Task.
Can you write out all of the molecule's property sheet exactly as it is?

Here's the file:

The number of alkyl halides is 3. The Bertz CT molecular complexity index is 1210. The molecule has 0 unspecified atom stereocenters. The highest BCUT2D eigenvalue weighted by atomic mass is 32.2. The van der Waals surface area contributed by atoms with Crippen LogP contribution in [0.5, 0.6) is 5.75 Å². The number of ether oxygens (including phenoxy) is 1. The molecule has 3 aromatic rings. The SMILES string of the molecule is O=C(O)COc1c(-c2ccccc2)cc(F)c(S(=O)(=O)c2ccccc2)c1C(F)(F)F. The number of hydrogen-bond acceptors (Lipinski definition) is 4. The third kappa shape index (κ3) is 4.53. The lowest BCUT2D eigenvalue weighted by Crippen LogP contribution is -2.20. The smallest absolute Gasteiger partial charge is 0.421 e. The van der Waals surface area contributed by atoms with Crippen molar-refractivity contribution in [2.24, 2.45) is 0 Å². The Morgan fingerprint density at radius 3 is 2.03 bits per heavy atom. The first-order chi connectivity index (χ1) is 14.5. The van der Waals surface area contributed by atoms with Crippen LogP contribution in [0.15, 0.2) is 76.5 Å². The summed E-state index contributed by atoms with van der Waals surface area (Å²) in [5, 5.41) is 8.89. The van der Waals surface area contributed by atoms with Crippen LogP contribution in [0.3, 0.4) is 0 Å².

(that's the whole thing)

The number of alkyl halides is 3. The Bertz CT molecular complexity index is 1210. The molecule has 0 unspecified atom stereocenters. The highest BCUT2D eigenvalue weighted by atomic mass is 32.2. The van der Waals surface area contributed by atoms with Crippen LogP contribution in [0.5, 0.6) is 5.75 Å². The number of ether oxygens (including phenoxy) is 1. The molecule has 3 aromatic rings. The SMILES string of the molecule is O=C(O)COc1c(-c2ccccc2)cc(F)c(S(=O)(=O)c2ccccc2)c1C(F)(F)F. The number of hydrogen-bond acceptors (Lipinski definition) is 4. The third kappa shape index (κ3) is 4.53. The lowest BCUT2D eigenvalue weighted by Crippen LogP contribution is -2.20. The smallest absolute Gasteiger partial charge is 0.421 e. The van der Waals surface area contributed by atoms with Crippen molar-refractivity contribution in [2.24, 2.45) is 0 Å². The Morgan fingerprint density at radius 3 is 2.03 bits per heavy atom. The first-order chi connectivity index (χ1) is 14.5. The van der Waals surface area contributed by atoms with Crippen LogP contribution in [0.15, 0.2) is 76.5 Å². The summed E-state index contributed by atoms with van der Waals surface area (Å²) in [5, 5.41) is 8.89. The van der Waals surface area contributed by atoms with Crippen LogP contribution in [0.3, 0.4) is 0 Å².